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Iceland will allow commercial whaling to resume in ‘devastatingly disappointing’ renewal of one-year permit

Humane Society International Australia 2 mins read

This is a rejection of once-in-a-generation opportunity to end slaughter at sea, says Humane Society International

(11 June 2024)―As news breaks that Iceland’s Food, Agriculture and Fisheries Minister Bjarkey Olsen Gunnarsdóttir will renew a one-year commercial whaling licence to whaling company Hvalur hf., despite clear evidence of immense animal suffering, global animal protection charity Humane Society International calls it a devastatingly disappointing decision.

An independent report published last year by the Icelandic Food and Veterinary Authority revealed some whales killed in Icelandic hunts had taken up to two hours to die, with 41% of whales suffering immensely before dying for an average of 11.5 minutes. Such suffering was deemed in contravention of the country’s Animal Welfare Act.

Adam Peyman, director of wildlife programs at Humane Society International, said: “It is devastatingly disappointing that Minister Gunnarsdóttir has set aside unequivocal scientific evidence demonstrating the brutality and cruelty of commercial whale killing and allowed whales to be killed for another year. There is simply no way to make harpooning whales at sea anything other than cruel and bloody, and no amount of modifications will change that. Whales already face myriad threats in the oceans from pollution, climate change, entanglement in fish nets and ship strikes, and fin whale victims of Iceland’s whaling fleet are considered globally vulnerable to extinction. With the need for whale protection so critical. This is a rejection of a once-in-a-generation opportunity to end the slaughter at sea. There is a new shameful entry in the conservation history booksIceland had a chance to do the right thing and it chose not to.”  

“It is an undeniable fact that killing whales is inhumane, and killing fin whales, the second largest whales on earth, comes with immense cruelty. The Icelandic government has documented and acknowledged this. Their decision to allow the killing of 128 fin whales in 2024 for the commercial gain of one company is inexcusable. It receives condemnation from around the world,” said Nicola Beynon, Head of Campaigns, Humane Society International Australia.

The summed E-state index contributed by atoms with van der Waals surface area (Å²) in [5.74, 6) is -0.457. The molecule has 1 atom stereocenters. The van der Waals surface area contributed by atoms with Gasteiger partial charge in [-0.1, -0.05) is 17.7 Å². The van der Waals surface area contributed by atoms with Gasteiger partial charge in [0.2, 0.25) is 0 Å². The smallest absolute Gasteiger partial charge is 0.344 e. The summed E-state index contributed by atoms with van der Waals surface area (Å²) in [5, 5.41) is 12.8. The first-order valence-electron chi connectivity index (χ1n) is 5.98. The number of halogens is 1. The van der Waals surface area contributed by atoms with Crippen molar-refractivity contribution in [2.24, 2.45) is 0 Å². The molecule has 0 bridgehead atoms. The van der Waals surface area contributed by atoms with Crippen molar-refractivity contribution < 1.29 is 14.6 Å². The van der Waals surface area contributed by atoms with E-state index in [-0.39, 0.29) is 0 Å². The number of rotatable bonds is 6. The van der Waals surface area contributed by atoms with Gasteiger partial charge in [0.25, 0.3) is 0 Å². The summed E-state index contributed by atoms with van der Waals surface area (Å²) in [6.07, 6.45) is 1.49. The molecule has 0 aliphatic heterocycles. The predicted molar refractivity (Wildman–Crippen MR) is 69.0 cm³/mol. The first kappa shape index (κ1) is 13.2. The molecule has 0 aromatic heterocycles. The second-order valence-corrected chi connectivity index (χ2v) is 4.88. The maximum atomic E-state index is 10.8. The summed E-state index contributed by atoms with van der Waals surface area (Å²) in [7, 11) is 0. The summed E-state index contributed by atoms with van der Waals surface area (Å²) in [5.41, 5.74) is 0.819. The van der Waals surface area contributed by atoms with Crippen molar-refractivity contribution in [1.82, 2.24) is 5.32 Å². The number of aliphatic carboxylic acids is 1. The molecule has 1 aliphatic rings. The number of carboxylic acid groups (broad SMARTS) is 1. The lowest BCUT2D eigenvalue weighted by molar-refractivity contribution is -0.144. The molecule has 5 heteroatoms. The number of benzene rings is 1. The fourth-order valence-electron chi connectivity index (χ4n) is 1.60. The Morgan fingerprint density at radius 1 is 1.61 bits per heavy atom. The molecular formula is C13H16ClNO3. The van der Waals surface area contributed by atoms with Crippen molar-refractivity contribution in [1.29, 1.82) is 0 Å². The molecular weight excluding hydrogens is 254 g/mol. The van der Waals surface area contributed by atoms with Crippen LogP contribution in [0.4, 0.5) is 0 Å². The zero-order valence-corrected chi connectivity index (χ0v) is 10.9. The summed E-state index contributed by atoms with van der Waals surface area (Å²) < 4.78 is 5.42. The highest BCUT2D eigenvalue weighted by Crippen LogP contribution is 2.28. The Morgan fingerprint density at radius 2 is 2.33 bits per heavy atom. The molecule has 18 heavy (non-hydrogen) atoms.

Fast facts: 

  • The International Whaling Commission agreed to enact a global moratorium on all commercial whaling in 1986. 
  • Iceland left the IWC in 1992 but returned in 2002 with an exception to the moratorium, despite objections from multiple nations. Since re-joining the IWC, Iceland had killed more than 1,500 whales, including fin whales.  
  • Iceland suspended hunting fin whales in 2016 due to a declining market for whale meat in Japan. Hunting resumed for the 2018 season when 146 fin whales were killed, including a pregnant female and a rare fin-blue hybrid whale, plus six minke whales. Icelandic whalers killed a single minke whale between 2019 and 2021, and 148 fin whales in 2022.
  • Fin whales are classified by the International Union for the Conservation of Nature as globally vulnerable to extinction despite decades of recovery since the commercial whaling moratorium. 

ENDS  


About us:

Humane Society International (HSI) is the world’s largest animal protection organisation and HSI Australia established our office in 1994. We work to create a humane and sustainable world for animals advocating across wildlife conservation and animal welfare policy areas. 


Contact details:

For comment contact Nicola Beynon, Head of Campaigns, Humane Society International Australia: 0415954600

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